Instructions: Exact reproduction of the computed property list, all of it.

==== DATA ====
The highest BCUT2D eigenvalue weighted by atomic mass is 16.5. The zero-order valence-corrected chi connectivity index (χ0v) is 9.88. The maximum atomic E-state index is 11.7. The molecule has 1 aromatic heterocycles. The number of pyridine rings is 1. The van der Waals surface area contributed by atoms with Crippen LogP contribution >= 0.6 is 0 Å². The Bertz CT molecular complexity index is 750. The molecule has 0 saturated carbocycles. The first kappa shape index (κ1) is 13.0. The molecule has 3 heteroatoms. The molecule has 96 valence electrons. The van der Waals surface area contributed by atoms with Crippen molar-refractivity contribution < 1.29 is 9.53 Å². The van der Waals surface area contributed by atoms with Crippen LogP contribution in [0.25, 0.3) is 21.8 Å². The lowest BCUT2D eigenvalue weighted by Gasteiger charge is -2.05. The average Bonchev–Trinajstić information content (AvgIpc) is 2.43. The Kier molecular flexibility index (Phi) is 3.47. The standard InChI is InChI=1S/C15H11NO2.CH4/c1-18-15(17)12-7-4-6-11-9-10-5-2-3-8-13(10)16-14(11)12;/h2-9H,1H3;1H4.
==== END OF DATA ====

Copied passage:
The highest BCUT2D eigenvalue weighted by atomic mass is 16.5. The zero-order valence-corrected chi connectivity index (χ0v) is 9.88. The maximum atomic E-state index is 11.7. The molecule has 1 aromatic heterocycles. The number of pyridine rings is 1. The van der Waals surface area contributed by atoms with Crippen LogP contribution >= 0.6 is 0 Å². The Bertz CT molecular complexity index is 750. The molecule has 0 saturated carbocycles. The first kappa shape index (κ1) is 13.0. The molecule has 3 heteroatoms. The molecule has 96 valence electrons. The van der Waals surface area contributed by atoms with Crippen molar-refractivity contribution < 1.29 is 9.53 Å². The van der Waals surface area contributed by atoms with Crippen LogP contribution in [0.25, 0.3) is 21.8 Å². The lowest BCUT2D eigenvalue weighted by Gasteiger charge is -2.05. The average Bonchev–Trinajstić information content (AvgIpc) is 2.43. The Kier molecular flexibility index (Phi) is 3.47. The standard InChI is InChI=1S/C15H11NO2.CH4/c1-18-15(17)12-7-4-6-11-9-10-5-2-3-8-13(10)16-14(11)12;/h2-9H,1H3;1H4.